A few years back, I had a student who was Japanese. He was a very sweet boy, but we were hampered by the fact that he spoke no English when he came to us, and Lord knows I'm not exactly fluent in Japanese.
His father was an American serviceman who had been posted to Japan, where he'd fallen in love with a young Japanese lady. They married, and had three children. A mixture of Japanese and English was spoken in their home. Then, came the recent "war on terror" and Dad was deployed to Iraq. Mother was left at home with the three small children, and since she was not conversant in English at all, Japanese was the only language being spoken at home.
So, for two years, Ichi (the first child, hence Ichi, the Japanese word for one) only heard Japanese in his home. His father was not around to provide the English portion of his language skills, so they went rusty over his deployment. After his father returned from Iraq, the family was uprooted almost immediately and posted to the base here in Humidity Like A Brick Wall. Ichi was enrolled in my class, and was confused from the start. His father did not want him sent to the English as a Second Language school (which was only in the next neighborhood over) and wanted him immersed in as much English as possible, as quickly as possible. So, Ichi muddled along, aping the actions of all the other children. When they got up, he got up. When they sat, he sat. When they ate lunch, he ate lunch.
As for lunch; Ichi was used to more traditional Japanese foods, so he tended to bring a bento-like lunch box to school every day instead of purchasing the school lunch. One day during lunch, Ichi looks around the table wide-eyed, and promptly vomits on the floor. With very little in the way of verbal abilities, he mimes that he doesn't feel well, and off we troop to the nurses' office. I try to explain to the nurse, and later his mother, that he seemed fine all morning, but that he vomited suddenly at lunch. Ichi goes home sick that day, but returns in a fine mood the next day.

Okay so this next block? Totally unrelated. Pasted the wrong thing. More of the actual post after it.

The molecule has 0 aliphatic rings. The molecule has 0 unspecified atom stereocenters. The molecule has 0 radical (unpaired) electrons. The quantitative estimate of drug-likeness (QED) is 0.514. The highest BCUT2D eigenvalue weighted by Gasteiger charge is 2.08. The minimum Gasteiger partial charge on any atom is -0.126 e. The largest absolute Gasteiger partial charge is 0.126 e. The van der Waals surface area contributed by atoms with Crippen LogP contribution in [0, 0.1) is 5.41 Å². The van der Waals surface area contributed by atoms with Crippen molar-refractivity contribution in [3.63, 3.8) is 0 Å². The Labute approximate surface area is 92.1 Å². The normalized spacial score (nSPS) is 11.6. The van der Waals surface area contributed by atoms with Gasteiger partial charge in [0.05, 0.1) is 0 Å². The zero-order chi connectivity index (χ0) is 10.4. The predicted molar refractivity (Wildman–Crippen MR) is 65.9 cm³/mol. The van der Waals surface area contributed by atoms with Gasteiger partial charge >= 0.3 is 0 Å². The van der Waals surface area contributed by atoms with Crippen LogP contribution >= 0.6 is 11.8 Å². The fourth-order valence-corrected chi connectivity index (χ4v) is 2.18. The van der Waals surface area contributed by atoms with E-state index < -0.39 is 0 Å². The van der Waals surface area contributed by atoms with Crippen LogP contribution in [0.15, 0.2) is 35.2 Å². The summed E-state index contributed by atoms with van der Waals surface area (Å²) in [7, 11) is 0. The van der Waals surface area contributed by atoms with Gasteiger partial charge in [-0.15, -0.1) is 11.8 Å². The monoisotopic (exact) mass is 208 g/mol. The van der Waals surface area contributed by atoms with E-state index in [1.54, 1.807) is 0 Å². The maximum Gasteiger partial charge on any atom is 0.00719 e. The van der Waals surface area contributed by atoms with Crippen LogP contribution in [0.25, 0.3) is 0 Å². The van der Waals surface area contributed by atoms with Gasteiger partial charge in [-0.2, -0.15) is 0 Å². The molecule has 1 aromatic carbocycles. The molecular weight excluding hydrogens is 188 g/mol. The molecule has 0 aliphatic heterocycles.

A few weeks pass, and the situation repeats itself again. I'm wondering why Ichi only gets sick at lunch -- he's not eating the same thing; he doesn't seem ill, and isn't warm; he's not even sitting in the same place as the last time. I wonder what triggered the reaction. When mother arrives to pick Ichi up from the nurse's office, mother manages to convey that Ichi seems very distressed by something that happened in the cafeteria. After a little halting Japanese from me, and some equally unsure English from mother, we determine that Ichi is reacting to something he's seeing that's being eaten. Mother says, "They eat little yellow teeth, and he no like."
Little yellow teeth? I go back to the table and discover that the children are eating corn. Ichi has never seen corn before, and to him, it resembles a cup full of yellowed teeth! No wonder the poor child freaked out! So, we go get our science dictionary, and point out the corn in all its stages of growth. We show Ichi how the corn grows on the stalk, and what it looks like whole. We then cut the corn from the cob, so he can see how it looks both before and after. After that, there's no more vomiting incidents, but Ichi looks extremely ill-at-ease any time corn is served. Poor guy. I hope we didn't scar him for life!